Letter Re: Asian Avian Flu

While we all hope and pray that a human to human strain of Avian flu doesn’t happen, do not forget that the major form of transmission of this disease is between fowl.
Water fowl especially. Since chickens don’t fly very far, waterfowl seem to be the primary carriers of this flu from country to country and county to county. What that means is that should it start to spread across your country (wherever that may be) your chicken flock is at risk of getting the stuff themselves unless you plan ahead.

Chicken coops that are enclosed from other birds are a must. The use of 1/4″ hardware cloth instead of typical chicken wire is necessary [to prevent small wild bird from entering your poultry pen.] If you are range feeding your chickens you may have no choice but to pen them up away from wild birds droppings. A vaccine for chickens has been developed but I don’t know how long it will be before being available to the small “hobby” farmer.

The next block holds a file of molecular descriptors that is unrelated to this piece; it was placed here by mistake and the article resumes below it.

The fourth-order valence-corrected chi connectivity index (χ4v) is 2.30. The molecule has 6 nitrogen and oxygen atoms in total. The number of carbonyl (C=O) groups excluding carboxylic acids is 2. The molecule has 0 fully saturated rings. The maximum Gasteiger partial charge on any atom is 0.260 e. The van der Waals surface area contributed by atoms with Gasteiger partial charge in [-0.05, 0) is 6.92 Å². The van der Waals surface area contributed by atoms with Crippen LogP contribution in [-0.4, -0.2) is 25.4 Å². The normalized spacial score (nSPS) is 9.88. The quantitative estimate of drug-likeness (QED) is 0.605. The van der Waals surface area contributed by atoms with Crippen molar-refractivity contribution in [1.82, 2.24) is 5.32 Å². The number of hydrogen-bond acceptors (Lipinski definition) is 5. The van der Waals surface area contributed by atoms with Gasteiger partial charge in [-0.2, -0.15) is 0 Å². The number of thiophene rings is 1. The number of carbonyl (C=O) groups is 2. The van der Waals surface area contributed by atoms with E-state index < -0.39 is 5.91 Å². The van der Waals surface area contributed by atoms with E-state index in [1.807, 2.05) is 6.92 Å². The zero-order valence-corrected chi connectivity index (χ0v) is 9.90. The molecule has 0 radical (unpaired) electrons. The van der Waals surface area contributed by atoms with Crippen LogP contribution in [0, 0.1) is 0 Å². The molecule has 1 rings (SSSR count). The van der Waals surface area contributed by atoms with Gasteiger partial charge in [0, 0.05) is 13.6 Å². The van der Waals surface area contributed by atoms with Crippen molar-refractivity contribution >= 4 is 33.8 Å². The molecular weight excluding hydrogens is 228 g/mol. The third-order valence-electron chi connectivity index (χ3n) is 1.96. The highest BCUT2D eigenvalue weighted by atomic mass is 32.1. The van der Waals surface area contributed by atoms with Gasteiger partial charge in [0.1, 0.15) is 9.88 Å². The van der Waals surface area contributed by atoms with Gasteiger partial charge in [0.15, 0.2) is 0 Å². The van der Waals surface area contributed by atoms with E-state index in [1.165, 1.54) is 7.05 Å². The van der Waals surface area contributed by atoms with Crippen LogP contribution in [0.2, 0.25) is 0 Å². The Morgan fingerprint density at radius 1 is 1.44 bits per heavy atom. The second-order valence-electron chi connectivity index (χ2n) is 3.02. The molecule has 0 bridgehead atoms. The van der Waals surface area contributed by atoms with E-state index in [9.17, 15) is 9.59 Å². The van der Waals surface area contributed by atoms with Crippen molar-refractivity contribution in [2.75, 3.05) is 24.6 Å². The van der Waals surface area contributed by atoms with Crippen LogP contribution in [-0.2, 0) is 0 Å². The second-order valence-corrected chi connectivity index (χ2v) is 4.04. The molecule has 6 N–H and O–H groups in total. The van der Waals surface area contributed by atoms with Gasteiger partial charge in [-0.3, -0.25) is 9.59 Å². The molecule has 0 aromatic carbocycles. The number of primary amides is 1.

A further note on vaccines: It was reported on CNN that a vaccine had been developed against avian flu for humans. What they aren’t telling us is that this vaccine may not even help at all if the avian flu mutates drastically into a form that passes from human to human rapidly. They are hoping that the new vaccine will give just enough immunity to drop the fatality rate from the current 80 percent. A vaccine cannot be made for something that doesn’t yet exist! – B.W.

Letter from Old Sarge Regarding Prescription Drugs

Sir : You mentioned this subject on an earlier blog post, but I think it is so important that I would like to see it addressed.